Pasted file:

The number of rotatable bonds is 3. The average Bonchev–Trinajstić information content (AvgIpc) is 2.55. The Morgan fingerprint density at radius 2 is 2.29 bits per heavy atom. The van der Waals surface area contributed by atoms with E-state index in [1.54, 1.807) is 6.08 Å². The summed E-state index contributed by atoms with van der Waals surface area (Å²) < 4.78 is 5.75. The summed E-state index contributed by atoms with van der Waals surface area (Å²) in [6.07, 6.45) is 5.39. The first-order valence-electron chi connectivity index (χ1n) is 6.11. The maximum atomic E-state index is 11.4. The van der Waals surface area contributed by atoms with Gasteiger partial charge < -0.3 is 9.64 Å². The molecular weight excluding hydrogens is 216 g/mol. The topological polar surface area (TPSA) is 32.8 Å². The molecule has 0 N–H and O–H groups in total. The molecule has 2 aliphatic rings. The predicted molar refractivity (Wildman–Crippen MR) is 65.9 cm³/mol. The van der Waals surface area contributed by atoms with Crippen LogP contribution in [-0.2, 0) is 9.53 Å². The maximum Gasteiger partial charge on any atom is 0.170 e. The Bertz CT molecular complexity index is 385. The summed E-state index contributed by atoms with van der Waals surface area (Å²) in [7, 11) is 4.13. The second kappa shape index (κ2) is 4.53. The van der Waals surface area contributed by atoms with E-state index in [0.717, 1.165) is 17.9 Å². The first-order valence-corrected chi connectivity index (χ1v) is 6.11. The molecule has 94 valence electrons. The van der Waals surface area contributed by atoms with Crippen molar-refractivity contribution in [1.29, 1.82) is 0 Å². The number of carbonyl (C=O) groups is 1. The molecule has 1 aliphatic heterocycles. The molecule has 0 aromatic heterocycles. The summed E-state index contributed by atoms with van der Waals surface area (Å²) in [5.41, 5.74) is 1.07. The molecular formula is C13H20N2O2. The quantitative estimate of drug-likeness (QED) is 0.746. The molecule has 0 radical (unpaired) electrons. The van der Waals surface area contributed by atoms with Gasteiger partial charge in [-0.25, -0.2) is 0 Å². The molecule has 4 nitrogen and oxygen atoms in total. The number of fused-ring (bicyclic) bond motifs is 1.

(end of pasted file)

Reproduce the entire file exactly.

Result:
The number of rotatable bonds is 3. The average Bonchev–Trinajstić information content (AvgIpc) is 2.55. The Morgan fingerprint density at radius 2 is 2.29 bits per heavy atom. The van der Waals surface area contributed by atoms with E-state index in [1.54, 1.807) is 6.08 Å². The summed E-state index contributed by atoms with van der Waals surface area (Å²) < 4.78 is 5.75. The summed E-state index contributed by atoms with van der Waals surface area (Å²) in [6.07, 6.45) is 5.39. The first-order valence-electron chi connectivity index (χ1n) is 6.11. The maximum atomic E-state index is 11.4. The van der Waals surface area contributed by atoms with Gasteiger partial charge < -0.3 is 9.64 Å². The molecular weight excluding hydrogens is 216 g/mol. The topological polar surface area (TPSA) is 32.8 Å². The molecule has 0 N–H and O–H groups in total. The molecule has 2 aliphatic rings. The predicted molar refractivity (Wildman–Crippen MR) is 65.9 cm³/mol. The van der Waals surface area contributed by atoms with Crippen LogP contribution in [-0.2, 0) is 9.53 Å². The maximum Gasteiger partial charge on any atom is 0.170 e. The Bertz CT molecular complexity index is 385. The summed E-state index contributed by atoms with van der Waals surface area (Å²) in [7, 11) is 4.13. The second kappa shape index (κ2) is 4.53. The van der Waals surface area contributed by atoms with E-state index in [0.717, 1.165) is 17.9 Å². The first-order valence-corrected chi connectivity index (χ1v) is 6.11. The molecule has 94 valence electrons. The van der Waals surface area contributed by atoms with Crippen molar-refractivity contribution in [1.29, 1.82) is 0 Å². The number of carbonyl (C=O) groups is 1. The molecule has 1 aliphatic heterocycles. The molecule has 0 aromatic heterocycles. The summed E-state index contributed by atoms with van der Waals surface area (Å²) in [5.41, 5.74) is 1.07. The molecular formula is C13H20N2O2. The quantitative estimate of drug-likeness (QED) is 0.746. The molecule has 0 radical (unpaired) electrons. The van der Waals surface area contributed by atoms with Gasteiger partial charge in [-0.25, -0.2) is 0 Å². The molecule has 4 nitrogen and oxygen atoms in total. The number of fused-ring (bicyclic) bond motifs is 1.